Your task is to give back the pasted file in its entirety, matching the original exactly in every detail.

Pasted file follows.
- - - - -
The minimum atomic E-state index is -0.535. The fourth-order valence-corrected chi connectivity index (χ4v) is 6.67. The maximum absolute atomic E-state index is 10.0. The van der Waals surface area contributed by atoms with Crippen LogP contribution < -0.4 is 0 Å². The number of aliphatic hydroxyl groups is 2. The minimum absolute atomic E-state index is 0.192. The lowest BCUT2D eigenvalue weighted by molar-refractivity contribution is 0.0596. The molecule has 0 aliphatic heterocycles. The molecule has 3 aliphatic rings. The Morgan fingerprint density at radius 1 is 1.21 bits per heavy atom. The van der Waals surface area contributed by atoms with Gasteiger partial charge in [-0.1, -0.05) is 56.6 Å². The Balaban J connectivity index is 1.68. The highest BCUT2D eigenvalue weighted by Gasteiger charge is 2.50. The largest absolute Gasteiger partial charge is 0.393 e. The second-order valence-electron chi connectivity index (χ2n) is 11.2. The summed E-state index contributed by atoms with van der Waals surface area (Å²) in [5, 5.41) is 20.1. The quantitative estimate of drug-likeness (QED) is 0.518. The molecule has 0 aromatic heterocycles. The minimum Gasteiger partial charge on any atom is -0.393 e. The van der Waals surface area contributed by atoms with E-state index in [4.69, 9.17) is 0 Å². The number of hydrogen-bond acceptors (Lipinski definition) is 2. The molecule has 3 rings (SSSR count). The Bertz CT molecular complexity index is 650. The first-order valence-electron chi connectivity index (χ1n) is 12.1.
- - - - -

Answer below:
The minimum atomic E-state index is -0.535. The fourth-order valence-corrected chi connectivity index (χ4v) is 6.67. The maximum absolute atomic E-state index is 10.0. The van der Waals surface area contributed by atoms with Crippen LogP contribution < -0.4 is 0 Å². The number of aliphatic hydroxyl groups is 2. The minimum absolute atomic E-state index is 0.192. The lowest BCUT2D eigenvalue weighted by molar-refractivity contribution is 0.0596. The molecule has 0 aliphatic heterocycles. The molecule has 3 aliphatic rings. The Morgan fingerprint density at radius 1 is 1.21 bits per heavy atom. The van der Waals surface area contributed by atoms with Gasteiger partial charge in [-0.1, -0.05) is 56.6 Å². The Balaban J connectivity index is 1.68. The highest BCUT2D eigenvalue weighted by Gasteiger charge is 2.50. The largest absolute Gasteiger partial charge is 0.393 e. The second-order valence-electron chi connectivity index (χ2n) is 11.2. The summed E-state index contributed by atoms with van der Waals surface area (Å²) in [5, 5.41) is 20.1. The quantitative estimate of drug-likeness (QED) is 0.518. The molecule has 0 aromatic heterocycles. The minimum Gasteiger partial charge on any atom is -0.393 e. The van der Waals surface area contributed by atoms with E-state index in [4.69, 9.17) is 0 Å². The number of hydrogen-bond acceptors (Lipinski definition) is 2. The molecule has 3 rings (SSSR count). The Bertz CT molecular complexity index is 650. The first-order valence-electron chi connectivity index (χ1n) is 12.1.